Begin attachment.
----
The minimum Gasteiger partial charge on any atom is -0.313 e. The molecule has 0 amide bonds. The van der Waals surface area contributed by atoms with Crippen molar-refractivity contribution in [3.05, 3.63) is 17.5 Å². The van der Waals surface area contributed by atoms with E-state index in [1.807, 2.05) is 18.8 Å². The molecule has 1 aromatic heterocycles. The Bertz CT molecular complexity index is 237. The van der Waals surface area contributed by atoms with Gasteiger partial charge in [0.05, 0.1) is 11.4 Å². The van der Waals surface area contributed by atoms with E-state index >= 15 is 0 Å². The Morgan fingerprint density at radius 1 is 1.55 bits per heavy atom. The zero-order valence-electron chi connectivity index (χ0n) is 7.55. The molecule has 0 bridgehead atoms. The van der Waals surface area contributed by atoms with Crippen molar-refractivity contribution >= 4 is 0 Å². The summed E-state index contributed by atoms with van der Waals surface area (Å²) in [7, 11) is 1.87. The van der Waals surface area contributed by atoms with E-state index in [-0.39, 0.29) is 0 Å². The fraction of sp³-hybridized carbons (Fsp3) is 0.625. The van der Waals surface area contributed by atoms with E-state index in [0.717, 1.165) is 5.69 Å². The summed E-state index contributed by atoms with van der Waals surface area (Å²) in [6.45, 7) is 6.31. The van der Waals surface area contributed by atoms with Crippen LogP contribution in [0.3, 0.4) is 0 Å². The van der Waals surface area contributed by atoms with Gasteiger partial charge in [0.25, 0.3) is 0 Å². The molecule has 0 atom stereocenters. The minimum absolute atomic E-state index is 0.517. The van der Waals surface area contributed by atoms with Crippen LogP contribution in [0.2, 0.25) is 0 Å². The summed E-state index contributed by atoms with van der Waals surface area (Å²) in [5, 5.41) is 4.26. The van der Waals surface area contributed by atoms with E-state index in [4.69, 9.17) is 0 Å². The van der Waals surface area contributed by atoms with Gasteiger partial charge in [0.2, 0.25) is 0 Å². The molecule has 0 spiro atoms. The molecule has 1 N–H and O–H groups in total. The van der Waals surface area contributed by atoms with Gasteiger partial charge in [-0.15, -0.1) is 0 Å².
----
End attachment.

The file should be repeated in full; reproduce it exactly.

The minimum Gasteiger partial charge on any atom is -0.313 e. The molecule has 0 amide bonds. The van der Waals surface area contributed by atoms with Crippen molar-refractivity contribution in [3.05, 3.63) is 17.5 Å². The van der Waals surface area contributed by atoms with E-state index in [1.807, 2.05) is 18.8 Å². The molecule has 1 aromatic heterocycles. The Bertz CT molecular complexity index is 237. The van der Waals surface area contributed by atoms with Gasteiger partial charge in [0.05, 0.1) is 11.4 Å². The van der Waals surface area contributed by atoms with E-state index >= 15 is 0 Å². The Morgan fingerprint density at radius 1 is 1.55 bits per heavy atom. The zero-order valence-electron chi connectivity index (χ0n) is 7.55. The molecule has 0 bridgehead atoms. The van der Waals surface area contributed by atoms with Crippen molar-refractivity contribution >= 4 is 0 Å². The summed E-state index contributed by atoms with van der Waals surface area (Å²) in [7, 11) is 1.87. The van der Waals surface area contributed by atoms with E-state index in [-0.39, 0.29) is 0 Å². The fraction of sp³-hybridized carbons (Fsp3) is 0.625. The van der Waals surface area contributed by atoms with E-state index in [0.717, 1.165) is 5.69 Å². The summed E-state index contributed by atoms with van der Waals surface area (Å²) in [6.45, 7) is 6.31. The van der Waals surface area contributed by atoms with Crippen LogP contribution in [0.3, 0.4) is 0 Å². The van der Waals surface area contributed by atoms with Gasteiger partial charge in [0.25, 0.3) is 0 Å². The molecule has 0 atom stereocenters. The minimum absolute atomic E-state index is 0.517. The van der Waals surface area contributed by atoms with Crippen LogP contribution in [0.2, 0.25) is 0 Å². The summed E-state index contributed by atoms with van der Waals surface area (Å²) in [5, 5.41) is 4.26. The van der Waals surface area contributed by atoms with E-state index in [4.69, 9.17) is 0 Å². The van der Waals surface area contributed by atoms with Gasteiger partial charge in [0.2, 0.25) is 0 Å². The molecule has 0 spiro atoms. The molecule has 1 N–H and O–H groups in total. The van der Waals surface area contributed by atoms with Gasteiger partial charge in [-0.15, -0.1) is 0 Å².